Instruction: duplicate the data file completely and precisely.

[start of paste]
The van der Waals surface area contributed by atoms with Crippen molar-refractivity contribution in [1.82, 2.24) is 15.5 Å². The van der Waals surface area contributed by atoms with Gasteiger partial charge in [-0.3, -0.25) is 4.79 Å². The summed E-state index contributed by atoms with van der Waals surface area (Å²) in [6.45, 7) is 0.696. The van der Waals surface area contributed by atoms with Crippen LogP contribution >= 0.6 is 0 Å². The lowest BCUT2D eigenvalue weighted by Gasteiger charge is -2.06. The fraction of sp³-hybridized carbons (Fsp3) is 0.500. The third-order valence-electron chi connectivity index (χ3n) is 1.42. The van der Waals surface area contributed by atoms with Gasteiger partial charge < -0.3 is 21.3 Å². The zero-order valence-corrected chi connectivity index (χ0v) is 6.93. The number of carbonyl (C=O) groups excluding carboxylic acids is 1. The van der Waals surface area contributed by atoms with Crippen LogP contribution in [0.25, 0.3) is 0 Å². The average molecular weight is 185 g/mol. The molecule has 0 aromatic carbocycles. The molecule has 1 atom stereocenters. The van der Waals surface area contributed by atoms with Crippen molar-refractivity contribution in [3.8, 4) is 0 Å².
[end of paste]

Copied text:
The van der Waals surface area contributed by atoms with Crippen molar-refractivity contribution in [1.82, 2.24) is 15.5 Å². The van der Waals surface area contributed by atoms with Gasteiger partial charge in [-0.3, -0.25) is 4.79 Å². The summed E-state index contributed by atoms with van der Waals surface area (Å²) in [6.45, 7) is 0.696. The van der Waals surface area contributed by atoms with Crippen LogP contribution >= 0.6 is 0 Å². The lowest BCUT2D eigenvalue weighted by Gasteiger charge is -2.06. The fraction of sp³-hybridized carbons (Fsp3) is 0.500. The third-order valence-electron chi connectivity index (χ3n) is 1.42. The van der Waals surface area contributed by atoms with Gasteiger partial charge < -0.3 is 21.3 Å². The zero-order valence-corrected chi connectivity index (χ0v) is 6.93. The number of carbonyl (C=O) groups excluding carboxylic acids is 1. The van der Waals surface area contributed by atoms with Crippen LogP contribution in [0.25, 0.3) is 0 Å². The average molecular weight is 185 g/mol. The molecule has 0 aromatic carbocycles. The molecule has 1 atom stereocenters. The van der Waals surface area contributed by atoms with Crippen molar-refractivity contribution in [3.8, 4) is 0 Å².